The storied postseason rivalry between the San Francisco 49ers and Dallas Cowboys that once produced "The Catch" has now added "The Clock."
In a bizarre ending to Sunday's wild card matchup, the 49ers defeated the Cowboys 23-17 when time ran out after a curious decision to have Dak Prescott run a quarterback draw with no timeouts. During the ensuing scramble to get to the line of scrimmage and spot the ball, the referee collided with Prescott and the clock wound down before he spiked the ball.
The 49ers advance to play the top-seeded Green Bay Packers in the Divisional Round, while the Cowboys suffer another postseason letdown.
It was the eighth time the 49ers and Cowboys have met in the postseason, and first Niners win in the matchup since Joe Montana found Dwight Clark for "The Catch" in the 1981 NFC Championship.
Last second heroics didn't seem as if they were going to be necessary in the latest chapter of the rivalry after the 49ers jumped out to an early lead.
The 49ers marched down field on the game's opening possession, capping a seven-play, 75-yard drive on the opening possession with a four-yard touchdown run by Elijah Mitchell four minutes in.
Robbie Gould made a 53-yard field goal to push the 49ers' lead to 10-0 with just under five minutes remaining in the quarter.
The Cowboys were limited to seven total yards on two first-quarter possessions, failing to advance beyond their own 25-yard line.
A pair of field goals by Robbie Gould increased the Niners' lead to 13-0 early in the second.
The Cowboys finally got on the board when Dak Prescott lofted a pass to Amari Cooper for a 20-yard touchdown to pull Dallas within 13-7 with 5:24 left in the half.
Gould added another field goal to give San Francisco a 16-7 lead at the half.
The 49ers added to their lead after Prescott was intercepted by K'Waun Williams at the Dallas 26-yard line. Deebo Samuel followed with a 26-yard rushing touchdown to make it 23-7 with 5:50 left in the third.
After a 51-yard field goal by Greg Zuerlein, Anthony Brown intercepted Jimmy Garoppolo to give Dallas the ball at the San Francisco 28-yard line. Prescott then scored on a five-yard scramble to pull the Cowboys within 23-17 with 8:02 to go.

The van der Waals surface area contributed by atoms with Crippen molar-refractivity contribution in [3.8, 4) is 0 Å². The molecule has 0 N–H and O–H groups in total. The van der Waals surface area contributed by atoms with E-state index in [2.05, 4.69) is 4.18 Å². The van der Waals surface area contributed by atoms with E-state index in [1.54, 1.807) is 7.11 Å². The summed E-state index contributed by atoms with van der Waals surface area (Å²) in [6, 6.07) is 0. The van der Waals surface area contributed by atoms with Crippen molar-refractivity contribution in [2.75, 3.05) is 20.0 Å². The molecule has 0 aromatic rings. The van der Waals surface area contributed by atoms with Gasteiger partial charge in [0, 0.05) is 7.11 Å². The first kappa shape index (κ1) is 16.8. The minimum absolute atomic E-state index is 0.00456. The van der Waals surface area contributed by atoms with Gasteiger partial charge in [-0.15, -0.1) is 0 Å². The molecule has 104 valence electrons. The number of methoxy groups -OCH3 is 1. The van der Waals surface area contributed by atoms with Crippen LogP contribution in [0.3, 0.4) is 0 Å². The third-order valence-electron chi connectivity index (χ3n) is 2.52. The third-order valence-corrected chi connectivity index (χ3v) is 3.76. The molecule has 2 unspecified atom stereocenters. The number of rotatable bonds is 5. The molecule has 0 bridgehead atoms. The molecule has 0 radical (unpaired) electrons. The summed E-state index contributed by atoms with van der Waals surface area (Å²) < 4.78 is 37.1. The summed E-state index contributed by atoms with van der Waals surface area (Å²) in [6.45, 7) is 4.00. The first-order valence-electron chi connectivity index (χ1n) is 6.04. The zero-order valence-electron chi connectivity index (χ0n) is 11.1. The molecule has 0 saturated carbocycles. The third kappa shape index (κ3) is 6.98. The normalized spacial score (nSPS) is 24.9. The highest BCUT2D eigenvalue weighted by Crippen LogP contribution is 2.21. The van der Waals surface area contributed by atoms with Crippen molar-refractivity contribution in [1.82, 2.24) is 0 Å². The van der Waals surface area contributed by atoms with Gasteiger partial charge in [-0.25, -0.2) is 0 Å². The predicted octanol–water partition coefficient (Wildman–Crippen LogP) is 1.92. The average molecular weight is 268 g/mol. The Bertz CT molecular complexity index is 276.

The 49ers’ next drive was extended after a pass fell incomplete on 3rd-and-12 when Neville Gallimore was flagged for illegal use of hands to the face. Samuel was then stopped one yard short on third down, giving the ball back to the Cowboys with 2:42 remaining.
With the 49ers blitzing on 4th-and-11 at the San Francisco 47-yard line, Prescott managed to throw down field but the ball was off the fingertips of a diving Cedrick Wilson.
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On the ensuing 49ers possession, the Cowboys' DeMarcus Lawrence was called for defensive holding for an automatic first down. It was the 14th penalty of the day, a Cowboys postseason record.
Samuel's 10-yard rush on 3rd-and-10 was initially ruled a first down before a review showed he was short, setting up 4th-and-inches from the Dallas 38-yard line. A false start by Trent Williams then negated a first down by Garoppolo, forcing a San Francisco punt.
After the Cowboys got the ball back at their own 20 with 32 seconds left and no timeouts, Prescott used short completions along the sideline to advance the ball into San Francisco territory with 14 seconds left. Facing 2nd-and-1 at the 49ers' 41-yard line, Prescott rushed up the middle for a 17-yard gain. As the Cowboys attempted to line up, the referee ran from the backfield and collided with the offensive line while trying to spot the ball on the 24-yard line. By the time Prescott spiked the ball, time had run out, giving the 49ers the upset victory.
History bodes well for the 49ers. The winner of the playoff matchups between San Francisco and Dallas has gone on to win the Super Bowl on five occasions.